When did industrial design start? History books might say 20th century, but that's wrong; that's just when the term "industrial design" was coined. The Industrial Revolution started in the 18th century, and people were designing mass-manufactured objects back then, too.
The curved dish up top is the reflector. The cylinder is sized to hold a candle, and there's a cap with a hole in it to admit the wick. The cap fits onto the cylinder via a bayonet fitting. A spring in the bottom of the cylinder pushes up on the candle, so as it burns "down," the lit wick is always protruding from the cap.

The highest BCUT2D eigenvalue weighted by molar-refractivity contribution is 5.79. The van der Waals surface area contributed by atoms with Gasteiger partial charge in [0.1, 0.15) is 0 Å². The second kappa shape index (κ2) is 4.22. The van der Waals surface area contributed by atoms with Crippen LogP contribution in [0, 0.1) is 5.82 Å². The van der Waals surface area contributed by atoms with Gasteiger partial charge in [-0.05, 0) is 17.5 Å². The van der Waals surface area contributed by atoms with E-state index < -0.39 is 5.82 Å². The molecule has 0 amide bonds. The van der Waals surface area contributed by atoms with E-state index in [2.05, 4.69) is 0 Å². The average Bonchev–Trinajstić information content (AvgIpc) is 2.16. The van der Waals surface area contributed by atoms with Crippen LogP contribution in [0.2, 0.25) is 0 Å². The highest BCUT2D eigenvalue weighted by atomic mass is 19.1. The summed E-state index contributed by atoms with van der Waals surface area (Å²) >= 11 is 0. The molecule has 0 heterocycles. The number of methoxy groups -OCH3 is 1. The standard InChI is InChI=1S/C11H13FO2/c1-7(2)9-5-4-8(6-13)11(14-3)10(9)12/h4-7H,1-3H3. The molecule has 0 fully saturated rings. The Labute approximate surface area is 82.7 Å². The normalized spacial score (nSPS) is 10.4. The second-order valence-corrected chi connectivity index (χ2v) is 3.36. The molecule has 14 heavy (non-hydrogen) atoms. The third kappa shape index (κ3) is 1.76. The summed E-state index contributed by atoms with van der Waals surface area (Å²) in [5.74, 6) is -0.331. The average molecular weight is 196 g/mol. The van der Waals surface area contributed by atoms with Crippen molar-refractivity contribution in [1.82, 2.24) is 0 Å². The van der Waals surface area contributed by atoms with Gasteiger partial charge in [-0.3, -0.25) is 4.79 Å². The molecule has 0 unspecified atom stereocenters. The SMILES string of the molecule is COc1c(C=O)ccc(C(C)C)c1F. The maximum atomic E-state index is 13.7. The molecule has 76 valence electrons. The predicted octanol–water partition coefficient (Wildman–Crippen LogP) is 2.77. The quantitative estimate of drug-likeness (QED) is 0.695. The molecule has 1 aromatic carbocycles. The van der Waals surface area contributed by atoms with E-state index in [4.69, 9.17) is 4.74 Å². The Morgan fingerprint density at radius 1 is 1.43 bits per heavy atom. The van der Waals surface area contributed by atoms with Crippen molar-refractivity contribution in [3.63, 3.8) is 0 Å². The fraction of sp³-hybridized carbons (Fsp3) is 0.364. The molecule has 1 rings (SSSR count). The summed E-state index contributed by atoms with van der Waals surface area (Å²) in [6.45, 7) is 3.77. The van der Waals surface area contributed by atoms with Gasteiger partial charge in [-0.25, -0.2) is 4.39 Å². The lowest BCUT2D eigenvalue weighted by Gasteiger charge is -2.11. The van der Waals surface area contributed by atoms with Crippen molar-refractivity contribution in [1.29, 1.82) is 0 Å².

The arm terminates in a plate with two mounting holes. But for portable use, there's actually a primitive suction cup on the back of the plate; it's meant to be attached to a train carriage window, so that you can read while you ride.
Incredibly, the arm attaches to the cylinder via a ball socket, so you can actually tilt the light upwards or downwards.
Obviously the object required regular maintenance; while the description doesn't say, I'd wager that the bottom of the cylinder is also a bayonet-fit cap, so that you can remove the spring and clean the melted wax out of the cylinder, poking it from one end or the other.
Check it out in detail:
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